Microservices vs The World

“The goal of software architecture is to minimize the human resources required to build and maintain the required system.”

Robert C. Martin

In the last 5 years, before the start of a new project, microservices have been pretty much the topic on every architectural conversation. The idea is great, small, independent, cohesive, services that can be implemented, tested, maintained and released individually without much impact on the rest of the system. Microservices are then the holy grail of architectures all positives and almost zero negatives. If that is the case, why in the last 2-3 years our holy grail is getting bad press? Some engineers even suggest that a monolith is better. I am sensing the anger in you while reading this blog, asking yourselves how can a monolith be better? Well, it all comes down to pros and cons and how the business is structured.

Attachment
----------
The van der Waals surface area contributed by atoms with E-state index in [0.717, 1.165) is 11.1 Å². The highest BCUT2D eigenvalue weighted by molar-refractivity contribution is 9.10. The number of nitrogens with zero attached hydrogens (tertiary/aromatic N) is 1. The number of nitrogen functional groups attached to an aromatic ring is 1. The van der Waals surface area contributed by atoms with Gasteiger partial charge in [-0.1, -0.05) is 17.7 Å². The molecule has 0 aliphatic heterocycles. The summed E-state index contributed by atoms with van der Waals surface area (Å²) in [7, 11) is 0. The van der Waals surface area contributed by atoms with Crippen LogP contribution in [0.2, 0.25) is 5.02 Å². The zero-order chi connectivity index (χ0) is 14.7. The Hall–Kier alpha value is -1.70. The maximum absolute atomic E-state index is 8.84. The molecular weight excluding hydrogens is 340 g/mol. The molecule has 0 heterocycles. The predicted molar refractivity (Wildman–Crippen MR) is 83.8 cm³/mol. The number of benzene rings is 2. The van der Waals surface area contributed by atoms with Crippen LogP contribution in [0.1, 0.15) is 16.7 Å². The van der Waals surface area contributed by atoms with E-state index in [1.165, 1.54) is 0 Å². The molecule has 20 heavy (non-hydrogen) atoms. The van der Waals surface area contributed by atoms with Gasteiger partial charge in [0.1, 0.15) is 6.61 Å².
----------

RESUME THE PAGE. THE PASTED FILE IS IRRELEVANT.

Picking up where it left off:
Let’s start with the structure of the business, microservices are independent and cohesive which means that a team can develop services in silos and do not need to coordinate extensively with other teams since there are no dependencies. The teams can pick their programming language, databases, CI/CD process etc. Why I am saying all these? Apart from the word silo everything else sounds great and you have already found solutions for the silo-like documentation, service discovery, controlling what technology to be used etc… Regardless of your solutions, the uniqueness of the service will require the original team to change and maintain it since they will be more effective. You cannot have everyone in a department to be experts in every programming language and database system. If we accept that each service is a silo then each team needs to maintain that service for life, which brings us back to the business model, do you accept the cost that each team will be maintaining a service for life? In a youtube video, the VP of Spotify said they have 500 teams and 750 services which validates what I just described.